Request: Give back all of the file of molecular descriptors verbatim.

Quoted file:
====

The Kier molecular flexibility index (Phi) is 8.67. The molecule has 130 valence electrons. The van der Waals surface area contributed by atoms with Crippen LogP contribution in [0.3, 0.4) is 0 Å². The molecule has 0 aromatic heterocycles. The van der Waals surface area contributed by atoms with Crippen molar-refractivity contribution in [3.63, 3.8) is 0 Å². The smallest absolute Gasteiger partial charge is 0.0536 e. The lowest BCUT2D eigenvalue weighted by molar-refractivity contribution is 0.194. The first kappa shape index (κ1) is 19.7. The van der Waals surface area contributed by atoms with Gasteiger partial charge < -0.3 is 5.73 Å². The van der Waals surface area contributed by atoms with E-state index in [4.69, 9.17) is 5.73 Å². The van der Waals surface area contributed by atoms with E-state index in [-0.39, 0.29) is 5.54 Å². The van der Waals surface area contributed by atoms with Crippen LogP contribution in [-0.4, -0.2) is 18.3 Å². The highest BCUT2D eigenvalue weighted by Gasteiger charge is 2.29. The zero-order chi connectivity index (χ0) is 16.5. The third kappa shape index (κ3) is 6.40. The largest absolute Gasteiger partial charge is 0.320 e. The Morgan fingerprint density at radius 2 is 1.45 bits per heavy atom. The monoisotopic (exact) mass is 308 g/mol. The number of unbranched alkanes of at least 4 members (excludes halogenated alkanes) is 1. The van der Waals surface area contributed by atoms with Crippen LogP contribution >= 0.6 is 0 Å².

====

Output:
The Kier molecular flexibility index (Phi) is 8.67. The molecule has 130 valence electrons. The van der Waals surface area contributed by atoms with Crippen LogP contribution in [0.3, 0.4) is 0 Å². The molecule has 0 aromatic heterocycles. The van der Waals surface area contributed by atoms with Crippen molar-refractivity contribution in [3.63, 3.8) is 0 Å². The smallest absolute Gasteiger partial charge is 0.0536 e. The lowest BCUT2D eigenvalue weighted by molar-refractivity contribution is 0.194. The first kappa shape index (κ1) is 19.7. The van der Waals surface area contributed by atoms with Gasteiger partial charge < -0.3 is 5.73 Å². The van der Waals surface area contributed by atoms with E-state index in [4.69, 9.17) is 5.73 Å². The van der Waals surface area contributed by atoms with E-state index in [-0.39, 0.29) is 5.54 Å². The van der Waals surface area contributed by atoms with Crippen LogP contribution in [-0.4, -0.2) is 18.3 Å². The highest BCUT2D eigenvalue weighted by Gasteiger charge is 2.29. The zero-order chi connectivity index (χ0) is 16.5. The third kappa shape index (κ3) is 6.40. The largest absolute Gasteiger partial charge is 0.320 e. The Morgan fingerprint density at radius 2 is 1.45 bits per heavy atom. The monoisotopic (exact) mass is 308 g/mol. The number of unbranched alkanes of at least 4 members (excludes halogenated alkanes) is 1. The van der Waals surface area contributed by atoms with Crippen LogP contribution >= 0.6 is 0 Å².